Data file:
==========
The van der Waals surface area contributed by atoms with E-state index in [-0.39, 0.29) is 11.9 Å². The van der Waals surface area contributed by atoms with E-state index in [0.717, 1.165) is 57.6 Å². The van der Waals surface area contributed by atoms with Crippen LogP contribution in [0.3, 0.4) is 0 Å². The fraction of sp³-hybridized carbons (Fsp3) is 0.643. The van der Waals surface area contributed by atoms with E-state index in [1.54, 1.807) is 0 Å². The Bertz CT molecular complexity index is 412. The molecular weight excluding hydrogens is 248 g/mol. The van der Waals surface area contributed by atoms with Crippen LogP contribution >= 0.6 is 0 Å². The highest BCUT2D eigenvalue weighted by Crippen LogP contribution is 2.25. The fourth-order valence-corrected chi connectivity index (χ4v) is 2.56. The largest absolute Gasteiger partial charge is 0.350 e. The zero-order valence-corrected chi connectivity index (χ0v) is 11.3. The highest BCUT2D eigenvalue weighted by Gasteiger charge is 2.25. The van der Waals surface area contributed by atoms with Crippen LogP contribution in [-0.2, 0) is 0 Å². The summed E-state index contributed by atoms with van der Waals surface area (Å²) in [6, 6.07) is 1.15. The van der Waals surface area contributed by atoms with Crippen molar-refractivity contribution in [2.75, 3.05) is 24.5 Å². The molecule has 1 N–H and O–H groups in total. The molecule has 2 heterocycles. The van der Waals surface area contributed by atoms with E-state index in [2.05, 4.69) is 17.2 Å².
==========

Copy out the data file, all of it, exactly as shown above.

The van der Waals surface area contributed by atoms with E-state index in [-0.39, 0.29) is 11.9 Å². The van der Waals surface area contributed by atoms with E-state index in [0.717, 1.165) is 57.6 Å². The van der Waals surface area contributed by atoms with Crippen LogP contribution in [0.3, 0.4) is 0 Å². The fraction of sp³-hybridized carbons (Fsp3) is 0.643. The van der Waals surface area contributed by atoms with E-state index in [1.54, 1.807) is 0 Å². The Bertz CT molecular complexity index is 412. The molecular weight excluding hydrogens is 248 g/mol. The van der Waals surface area contributed by atoms with Crippen LogP contribution >= 0.6 is 0 Å². The highest BCUT2D eigenvalue weighted by Crippen LogP contribution is 2.25. The fourth-order valence-corrected chi connectivity index (χ4v) is 2.56. The largest absolute Gasteiger partial charge is 0.350 e. The zero-order valence-corrected chi connectivity index (χ0v) is 11.3. The highest BCUT2D eigenvalue weighted by Gasteiger charge is 2.25. The van der Waals surface area contributed by atoms with Crippen LogP contribution in [-0.2, 0) is 0 Å². The summed E-state index contributed by atoms with van der Waals surface area (Å²) in [6, 6.07) is 1.15. The van der Waals surface area contributed by atoms with Crippen molar-refractivity contribution in [2.75, 3.05) is 24.5 Å². The molecule has 1 N–H and O–H groups in total. The molecule has 2 heterocycles. The van der Waals surface area contributed by atoms with E-state index in [2.05, 4.69) is 17.2 Å².